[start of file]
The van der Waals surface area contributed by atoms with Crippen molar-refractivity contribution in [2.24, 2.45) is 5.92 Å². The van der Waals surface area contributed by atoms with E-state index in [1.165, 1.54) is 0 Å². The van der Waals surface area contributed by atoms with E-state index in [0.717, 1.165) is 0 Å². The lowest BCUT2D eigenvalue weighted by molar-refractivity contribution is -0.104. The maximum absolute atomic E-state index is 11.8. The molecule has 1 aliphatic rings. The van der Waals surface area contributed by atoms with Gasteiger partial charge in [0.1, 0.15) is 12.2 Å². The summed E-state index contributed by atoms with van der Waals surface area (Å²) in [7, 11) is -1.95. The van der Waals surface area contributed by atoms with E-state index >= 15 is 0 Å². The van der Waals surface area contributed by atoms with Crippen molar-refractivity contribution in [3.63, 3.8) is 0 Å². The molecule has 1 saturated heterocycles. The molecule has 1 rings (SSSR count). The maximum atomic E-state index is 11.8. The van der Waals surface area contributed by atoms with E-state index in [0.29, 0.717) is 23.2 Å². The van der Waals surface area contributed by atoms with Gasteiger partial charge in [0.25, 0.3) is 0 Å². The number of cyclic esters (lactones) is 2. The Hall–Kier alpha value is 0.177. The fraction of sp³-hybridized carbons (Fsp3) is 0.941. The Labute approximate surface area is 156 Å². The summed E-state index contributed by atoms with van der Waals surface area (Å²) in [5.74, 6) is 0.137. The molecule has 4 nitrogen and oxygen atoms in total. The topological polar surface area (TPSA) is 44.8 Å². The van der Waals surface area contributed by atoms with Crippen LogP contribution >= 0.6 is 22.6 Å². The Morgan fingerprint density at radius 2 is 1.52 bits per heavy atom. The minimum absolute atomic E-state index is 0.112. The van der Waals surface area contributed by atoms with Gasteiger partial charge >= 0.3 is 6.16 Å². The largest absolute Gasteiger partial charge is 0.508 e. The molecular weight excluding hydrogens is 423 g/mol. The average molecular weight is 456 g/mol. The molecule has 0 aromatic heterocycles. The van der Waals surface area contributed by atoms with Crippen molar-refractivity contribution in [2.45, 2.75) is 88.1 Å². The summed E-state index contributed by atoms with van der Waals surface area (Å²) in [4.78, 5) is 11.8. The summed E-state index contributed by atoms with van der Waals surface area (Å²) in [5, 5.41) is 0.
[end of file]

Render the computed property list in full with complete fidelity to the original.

The van der Waals surface area contributed by atoms with Crippen molar-refractivity contribution in [2.24, 2.45) is 5.92 Å². The van der Waals surface area contributed by atoms with E-state index in [1.165, 1.54) is 0 Å². The van der Waals surface area contributed by atoms with E-state index in [0.717, 1.165) is 0 Å². The lowest BCUT2D eigenvalue weighted by molar-refractivity contribution is -0.104. The maximum absolute atomic E-state index is 11.8. The molecule has 1 aliphatic rings. The van der Waals surface area contributed by atoms with Gasteiger partial charge in [0.1, 0.15) is 12.2 Å². The summed E-state index contributed by atoms with van der Waals surface area (Å²) in [7, 11) is -1.95. The van der Waals surface area contributed by atoms with E-state index >= 15 is 0 Å². The van der Waals surface area contributed by atoms with Crippen molar-refractivity contribution in [3.63, 3.8) is 0 Å². The molecule has 1 saturated heterocycles. The molecule has 1 rings (SSSR count). The maximum atomic E-state index is 11.8. The van der Waals surface area contributed by atoms with E-state index in [0.29, 0.717) is 23.2 Å². The van der Waals surface area contributed by atoms with Gasteiger partial charge in [0.25, 0.3) is 0 Å². The number of cyclic esters (lactones) is 2. The Hall–Kier alpha value is 0.177. The fraction of sp³-hybridized carbons (Fsp3) is 0.941. The Labute approximate surface area is 156 Å². The summed E-state index contributed by atoms with van der Waals surface area (Å²) in [5.74, 6) is 0.137. The molecule has 4 nitrogen and oxygen atoms in total. The topological polar surface area (TPSA) is 44.8 Å². The van der Waals surface area contributed by atoms with Crippen LogP contribution >= 0.6 is 22.6 Å². The Morgan fingerprint density at radius 2 is 1.52 bits per heavy atom. The minimum absolute atomic E-state index is 0.112. The van der Waals surface area contributed by atoms with Gasteiger partial charge >= 0.3 is 6.16 Å². The largest absolute Gasteiger partial charge is 0.508 e. The molecular weight excluding hydrogens is 423 g/mol. The average molecular weight is 456 g/mol. The molecule has 0 aromatic heterocycles. The van der Waals surface area contributed by atoms with Crippen molar-refractivity contribution in [2.45, 2.75) is 88.1 Å². The summed E-state index contributed by atoms with van der Waals surface area (Å²) in [4.78, 5) is 11.8. The summed E-state index contributed by atoms with van der Waals surface area (Å²) in [5, 5.41) is 0.